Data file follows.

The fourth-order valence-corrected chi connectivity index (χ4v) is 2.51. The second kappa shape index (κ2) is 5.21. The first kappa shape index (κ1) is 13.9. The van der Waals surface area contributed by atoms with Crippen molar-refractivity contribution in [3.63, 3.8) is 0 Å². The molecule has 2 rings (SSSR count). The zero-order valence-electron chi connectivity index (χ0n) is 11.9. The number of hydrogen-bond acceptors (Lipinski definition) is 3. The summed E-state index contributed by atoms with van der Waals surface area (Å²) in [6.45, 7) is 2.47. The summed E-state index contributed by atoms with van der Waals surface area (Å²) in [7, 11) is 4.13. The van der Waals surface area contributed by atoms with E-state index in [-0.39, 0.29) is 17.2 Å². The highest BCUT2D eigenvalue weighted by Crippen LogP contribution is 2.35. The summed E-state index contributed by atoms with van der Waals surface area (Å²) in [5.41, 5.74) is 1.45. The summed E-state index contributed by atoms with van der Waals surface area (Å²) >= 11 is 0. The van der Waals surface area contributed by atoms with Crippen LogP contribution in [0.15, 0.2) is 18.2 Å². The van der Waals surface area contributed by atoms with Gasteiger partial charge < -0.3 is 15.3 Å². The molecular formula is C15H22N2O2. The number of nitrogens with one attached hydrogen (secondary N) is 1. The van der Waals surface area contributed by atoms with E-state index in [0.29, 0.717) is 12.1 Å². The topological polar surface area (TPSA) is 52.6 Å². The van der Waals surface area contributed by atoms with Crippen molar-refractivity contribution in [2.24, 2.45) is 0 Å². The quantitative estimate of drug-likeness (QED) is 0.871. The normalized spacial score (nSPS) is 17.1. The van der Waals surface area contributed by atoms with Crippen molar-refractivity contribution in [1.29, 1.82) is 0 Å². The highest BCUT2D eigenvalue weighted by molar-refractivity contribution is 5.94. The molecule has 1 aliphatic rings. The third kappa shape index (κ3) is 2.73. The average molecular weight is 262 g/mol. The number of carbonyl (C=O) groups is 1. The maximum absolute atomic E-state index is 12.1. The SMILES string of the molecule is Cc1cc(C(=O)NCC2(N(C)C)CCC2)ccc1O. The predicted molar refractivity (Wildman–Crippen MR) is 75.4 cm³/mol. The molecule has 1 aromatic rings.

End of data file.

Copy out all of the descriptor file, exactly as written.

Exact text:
The fourth-order valence-corrected chi connectivity index (χ4v) is 2.51. The second kappa shape index (κ2) is 5.21. The first kappa shape index (κ1) is 13.9. The van der Waals surface area contributed by atoms with Crippen molar-refractivity contribution in [3.63, 3.8) is 0 Å². The molecule has 2 rings (SSSR count). The zero-order valence-electron chi connectivity index (χ0n) is 11.9. The number of hydrogen-bond acceptors (Lipinski definition) is 3. The summed E-state index contributed by atoms with van der Waals surface area (Å²) in [6.45, 7) is 2.47. The summed E-state index contributed by atoms with van der Waals surface area (Å²) in [7, 11) is 4.13. The van der Waals surface area contributed by atoms with E-state index in [-0.39, 0.29) is 17.2 Å². The highest BCUT2D eigenvalue weighted by Crippen LogP contribution is 2.35. The summed E-state index contributed by atoms with van der Waals surface area (Å²) in [5.41, 5.74) is 1.45. The summed E-state index contributed by atoms with van der Waals surface area (Å²) >= 11 is 0. The van der Waals surface area contributed by atoms with Crippen LogP contribution in [0.15, 0.2) is 18.2 Å². The van der Waals surface area contributed by atoms with Gasteiger partial charge < -0.3 is 15.3 Å². The molecular formula is C15H22N2O2. The number of nitrogens with one attached hydrogen (secondary N) is 1. The van der Waals surface area contributed by atoms with E-state index in [0.29, 0.717) is 12.1 Å². The topological polar surface area (TPSA) is 52.6 Å². The van der Waals surface area contributed by atoms with Crippen molar-refractivity contribution in [2.24, 2.45) is 0 Å². The quantitative estimate of drug-likeness (QED) is 0.871. The normalized spacial score (nSPS) is 17.1. The van der Waals surface area contributed by atoms with Crippen molar-refractivity contribution in [1.29, 1.82) is 0 Å². The highest BCUT2D eigenvalue weighted by molar-refractivity contribution is 5.94. The molecule has 1 aliphatic rings. The third kappa shape index (κ3) is 2.73. The average molecular weight is 262 g/mol. The number of carbonyl (C=O) groups is 1. The maximum absolute atomic E-state index is 12.1. The SMILES string of the molecule is Cc1cc(C(=O)NCC2(N(C)C)CCC2)ccc1O. The predicted molar refractivity (Wildman–Crippen MR) is 75.4 cm³/mol. The molecule has 1 aromatic rings.